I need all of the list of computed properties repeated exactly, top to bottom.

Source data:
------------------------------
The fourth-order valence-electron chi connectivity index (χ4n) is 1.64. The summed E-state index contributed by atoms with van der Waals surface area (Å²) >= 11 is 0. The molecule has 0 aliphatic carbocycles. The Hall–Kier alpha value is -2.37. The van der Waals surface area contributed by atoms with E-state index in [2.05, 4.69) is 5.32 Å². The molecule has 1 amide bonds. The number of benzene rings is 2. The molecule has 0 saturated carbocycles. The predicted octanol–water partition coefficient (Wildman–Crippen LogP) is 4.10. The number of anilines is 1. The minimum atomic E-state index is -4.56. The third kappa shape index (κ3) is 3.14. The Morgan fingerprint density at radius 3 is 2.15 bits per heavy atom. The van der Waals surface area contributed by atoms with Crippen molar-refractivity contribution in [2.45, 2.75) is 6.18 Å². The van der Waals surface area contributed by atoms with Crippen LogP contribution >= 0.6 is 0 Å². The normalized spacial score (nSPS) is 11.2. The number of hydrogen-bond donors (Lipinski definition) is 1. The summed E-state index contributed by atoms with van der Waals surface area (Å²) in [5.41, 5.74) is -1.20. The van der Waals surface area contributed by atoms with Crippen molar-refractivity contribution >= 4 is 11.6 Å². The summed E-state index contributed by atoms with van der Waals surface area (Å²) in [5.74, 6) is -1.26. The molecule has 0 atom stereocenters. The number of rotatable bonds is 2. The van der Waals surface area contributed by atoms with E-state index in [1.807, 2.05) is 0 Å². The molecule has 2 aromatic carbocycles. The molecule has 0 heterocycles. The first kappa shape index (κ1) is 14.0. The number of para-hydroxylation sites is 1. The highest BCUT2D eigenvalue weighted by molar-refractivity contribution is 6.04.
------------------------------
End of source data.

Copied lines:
The fourth-order valence-electron chi connectivity index (χ4n) is 1.64. The summed E-state index contributed by atoms with van der Waals surface area (Å²) >= 11 is 0. The molecule has 0 aliphatic carbocycles. The Hall–Kier alpha value is -2.37. The van der Waals surface area contributed by atoms with E-state index in [2.05, 4.69) is 5.32 Å². The molecule has 1 amide bonds. The number of benzene rings is 2. The molecule has 0 saturated carbocycles. The predicted octanol–water partition coefficient (Wildman–Crippen LogP) is 4.10. The number of anilines is 1. The minimum atomic E-state index is -4.56. The third kappa shape index (κ3) is 3.14. The Morgan fingerprint density at radius 3 is 2.15 bits per heavy atom. The van der Waals surface area contributed by atoms with Crippen molar-refractivity contribution in [2.45, 2.75) is 6.18 Å². The van der Waals surface area contributed by atoms with Crippen LogP contribution >= 0.6 is 0 Å². The normalized spacial score (nSPS) is 11.2. The number of hydrogen-bond donors (Lipinski definition) is 1. The summed E-state index contributed by atoms with van der Waals surface area (Å²) in [5.41, 5.74) is -1.20. The van der Waals surface area contributed by atoms with Crippen molar-refractivity contribution >= 4 is 11.6 Å². The summed E-state index contributed by atoms with van der Waals surface area (Å²) in [5.74, 6) is -1.26. The molecule has 0 atom stereocenters. The number of rotatable bonds is 2. The van der Waals surface area contributed by atoms with E-state index in [1.807, 2.05) is 0 Å². The molecule has 2 aromatic carbocycles. The molecule has 0 heterocycles. The first kappa shape index (κ1) is 14.0. The number of para-hydroxylation sites is 1. The highest BCUT2D eigenvalue weighted by molar-refractivity contribution is 6.04.